Sammy woke at the kitchen table, head resting on its surface, face tucked into the crook of her elbow. She was cold and her neck was stiff. She rubbed at it as she stood up. Hami had gone, the stove was out, and the cottage was sliding from side to side over Louis’s hips. They were on the move.
       She found Mehrak in the bedroom putting clothes away in the wardrobe. The room was darker than it had been. A fine mist had gathered in the ceiling forming a halo around the chandelier, and a chill prickled the skin on her arms
       “Is it foggy in here?” Sammy asked.
       “It is. We’re getting close to Honton Keep. Did you sleep okay?”


       “No,” Sammy replied. She had a dull headache and her eyelids were heavy and dry. She kneaded them with her fingers. “Where’s Hami?”
       “On the front balcony.”
       Sammy yawned. “It’s gone really cold,” she said, shuffling towards the curtains.
       She pushed through and a swathe of icy fog folded itself about her, snatching her breath away and filling her lungs with a shrinking tightness.
       There were no mushrooms. In their place hung a dark grey fog that boxed in Golden Egg Cottage on all sides.
       Sammy rubbed her hands together and approached Hami, who was leaning on the railing at the prow, staring ahead.
       Two powerful oil-lantern headlights hung from the balcony projecting beams of light across the barren hard-packed dirt below and out into the fog.
       “Where are all the mushrooms?” Sammy asked, shivering.
       “We left them behind earlier this morning.”
       “We’ve left the forest?”
       “Technically we’re still in it. This is the Moat. It’s a clearing, a hundred stadia in diameter, in the middle of the forest. The Keep is in the centre. The Moat was created so advancing armies couldn’t use mushrooms as cover.”
       “But it’s dark without the mushrooms. The armies could use that as cover. Not to mention the fog.”
       “They could try.” Hami coughed and hacked up a lump of phlegm, which he spat over the balcony. “The Moat is patrolled by the Marzban guard riding karkadann.” Sammy’s expression must’ve conveyed confusion, as Hami followed up with, “Karkadann are a large breed of woolly rhino. They’re carnivorous and come from the same mountains as that manticore I fought. In fact, they’re often known to attack and eat manticore. Ferocious beasts. They’ve got a tremendous sense of smell, which the fog enhances. Not much gets past them.”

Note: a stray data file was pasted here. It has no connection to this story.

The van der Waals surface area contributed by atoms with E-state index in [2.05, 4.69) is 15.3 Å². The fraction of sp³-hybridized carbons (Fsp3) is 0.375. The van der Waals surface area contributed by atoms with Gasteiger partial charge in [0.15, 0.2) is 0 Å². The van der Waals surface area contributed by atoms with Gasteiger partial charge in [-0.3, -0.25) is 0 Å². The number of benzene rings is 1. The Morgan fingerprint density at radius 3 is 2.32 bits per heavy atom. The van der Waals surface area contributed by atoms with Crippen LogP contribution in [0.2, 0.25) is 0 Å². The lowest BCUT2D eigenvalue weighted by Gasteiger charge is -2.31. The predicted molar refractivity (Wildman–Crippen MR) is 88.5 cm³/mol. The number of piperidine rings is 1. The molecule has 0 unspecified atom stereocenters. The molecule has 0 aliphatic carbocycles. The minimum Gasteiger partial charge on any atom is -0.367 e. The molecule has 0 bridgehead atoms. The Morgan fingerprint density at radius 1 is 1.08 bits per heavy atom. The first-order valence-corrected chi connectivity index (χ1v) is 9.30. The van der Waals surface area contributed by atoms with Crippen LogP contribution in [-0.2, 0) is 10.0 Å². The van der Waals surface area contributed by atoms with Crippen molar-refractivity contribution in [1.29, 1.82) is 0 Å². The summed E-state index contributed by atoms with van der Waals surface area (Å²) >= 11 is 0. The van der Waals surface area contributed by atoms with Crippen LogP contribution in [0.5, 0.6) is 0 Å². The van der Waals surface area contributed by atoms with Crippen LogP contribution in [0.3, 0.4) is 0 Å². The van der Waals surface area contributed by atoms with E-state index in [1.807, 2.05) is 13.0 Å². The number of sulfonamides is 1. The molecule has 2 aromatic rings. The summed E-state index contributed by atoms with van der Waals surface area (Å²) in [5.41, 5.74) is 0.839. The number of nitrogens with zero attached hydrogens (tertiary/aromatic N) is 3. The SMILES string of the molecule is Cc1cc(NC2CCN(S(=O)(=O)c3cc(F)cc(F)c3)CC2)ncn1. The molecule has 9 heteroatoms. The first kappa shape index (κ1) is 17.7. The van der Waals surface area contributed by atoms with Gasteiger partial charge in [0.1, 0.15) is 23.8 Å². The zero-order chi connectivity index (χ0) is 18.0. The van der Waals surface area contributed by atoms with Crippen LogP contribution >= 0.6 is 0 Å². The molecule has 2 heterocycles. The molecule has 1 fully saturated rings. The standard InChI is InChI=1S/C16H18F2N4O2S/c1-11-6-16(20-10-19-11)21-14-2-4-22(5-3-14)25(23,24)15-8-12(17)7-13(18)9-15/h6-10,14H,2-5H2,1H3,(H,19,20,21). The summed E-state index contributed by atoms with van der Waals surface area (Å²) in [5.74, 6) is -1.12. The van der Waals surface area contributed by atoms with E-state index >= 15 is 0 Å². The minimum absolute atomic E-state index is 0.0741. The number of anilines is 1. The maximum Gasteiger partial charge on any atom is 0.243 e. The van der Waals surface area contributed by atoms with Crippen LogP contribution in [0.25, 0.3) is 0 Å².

“Will we get past them?”
       Hami snorted but said nothing.
       Sammy hadn’t been joking. She seriously wanted to know, and was about to say as much when Mehrak came outside wearing a thick, grey-striped fur coat. He held out a flat loaf of some sort to her.
       “Breakfast,” he said.
       Sammy’s teeth had begun chattering. She rubbed her hands up and down her arms before she took the bread.
       “I’ll get you a coat,” Mehrak said, and went back into the tower.
       Sammy folded her arms tightly across her chest. She was thinking about following Mehrak back inside when two distant blasts of a horn rang out.
       “What was that?”
       “The Marzban,” Hami said. “Their karkadann have smelt us. Two blasts is a low threat. Good sense of smell, eh?”
       “Not as good as Louis’s,” Mehrak said as he returned with a second fur coat, which he placed over Sammy’s shoulders. The coat was heavy and hung to her knees. “Louis smelt them a while ago,” he said. “They’ve only just smelt us.”
       Hami ignored the comment. “We’re a low threat so we’ll be getting a Marzban commander to meet with us to find out what we want.”
       “What if we were a high threat?”
       “Then we’d have heard four blasts on the horn, followed by the sound of a regiment of the Regent’s fiercest karkadann charging us down.”
       Sammy stared at the flatbread in her hands. She didn’t feel so hungry all of a sudden. “How do they know we’re a low threat?”
       “Because we don’t smell like crabmen. Crabmen are the only high threat you’re likely to find out here. You don’t want to be entering the moat smelling of crabmen.”
       “What about a manticore?”


       “As unlikely as seeing another manticore would be, it would probably be a medium. Three blasts on the horn. A couple of Marzban could dispatch a rogue manticore without too much difficulty.”
       Below them, Louis twirled his ears in his unique style of sign language.
       “Louis says they’re getting close,” Mehrak said. “And they aren’t charging.” He smiled awkwardly at Sammy, which she assumed was supposed to put her at ease.
       Giant, meat-eating rhinos getting close. Sammy hoped her tingling fingers and elevated heart rate was from excitement rather than fear. That’s what she told herself anyway. No big deal. She’d seen rhinos in the zoo. Sure, they’d been of a non-flesh-eating variety and they’d been in enclosures. But karkadann couldn’t be that bad. They had people riding them so it stood to reason that they’d be tame. Maybe.
       “There they are,” Mehrak said.
       “Where?” Sammy croaked. “I can’t see them.” She leaned further over the railing.
       Golden Egg Cottage creaked to a standstill. The mist continued past, spiralling slowly in the fog-lights.
       Three faint lights appeared high in the fog, rocking side to side as they floated closer. Silhouettes of three beasts formed underneath, and as they neared, their grey, washed-out shapes filled with colour, resolving into rhinos the size of African elephants. Each was covered in thick, rust-coloured fur and bore a single horn, the length of a man, pointing straight out of its forehead.